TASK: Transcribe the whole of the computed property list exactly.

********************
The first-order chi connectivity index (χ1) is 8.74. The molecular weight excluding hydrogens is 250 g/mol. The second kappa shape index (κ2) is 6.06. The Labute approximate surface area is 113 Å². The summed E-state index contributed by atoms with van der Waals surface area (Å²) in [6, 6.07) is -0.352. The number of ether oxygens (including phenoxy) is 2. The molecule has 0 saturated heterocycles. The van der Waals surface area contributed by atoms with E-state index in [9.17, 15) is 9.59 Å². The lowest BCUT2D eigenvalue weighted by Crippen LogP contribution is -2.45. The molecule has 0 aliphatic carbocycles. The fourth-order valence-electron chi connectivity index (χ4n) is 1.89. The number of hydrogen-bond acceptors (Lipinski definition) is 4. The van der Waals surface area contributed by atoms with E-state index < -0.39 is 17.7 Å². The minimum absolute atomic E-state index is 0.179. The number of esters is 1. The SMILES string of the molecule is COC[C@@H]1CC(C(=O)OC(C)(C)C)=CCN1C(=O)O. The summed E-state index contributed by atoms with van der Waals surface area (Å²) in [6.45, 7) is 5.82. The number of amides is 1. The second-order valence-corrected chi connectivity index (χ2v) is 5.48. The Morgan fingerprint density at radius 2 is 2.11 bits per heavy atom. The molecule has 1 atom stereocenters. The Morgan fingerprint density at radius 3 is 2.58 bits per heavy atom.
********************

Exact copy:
The first-order chi connectivity index (χ1) is 8.74. The molecular weight excluding hydrogens is 250 g/mol. The second kappa shape index (κ2) is 6.06. The Labute approximate surface area is 113 Å². The summed E-state index contributed by atoms with van der Waals surface area (Å²) in [6, 6.07) is -0.352. The number of ether oxygens (including phenoxy) is 2. The molecule has 0 saturated heterocycles. The van der Waals surface area contributed by atoms with E-state index in [9.17, 15) is 9.59 Å². The lowest BCUT2D eigenvalue weighted by Crippen LogP contribution is -2.45. The molecule has 0 aliphatic carbocycles. The fourth-order valence-electron chi connectivity index (χ4n) is 1.89. The number of hydrogen-bond acceptors (Lipinski definition) is 4. The van der Waals surface area contributed by atoms with E-state index < -0.39 is 17.7 Å². The minimum absolute atomic E-state index is 0.179. The number of esters is 1. The SMILES string of the molecule is COC[C@@H]1CC(C(=O)OC(C)(C)C)=CCN1C(=O)O. The summed E-state index contributed by atoms with van der Waals surface area (Å²) in [6.45, 7) is 5.82. The number of amides is 1. The second-order valence-corrected chi connectivity index (χ2v) is 5.48. The Morgan fingerprint density at radius 2 is 2.11 bits per heavy atom. The molecule has 1 atom stereocenters. The Morgan fingerprint density at radius 3 is 2.58 bits per heavy atom.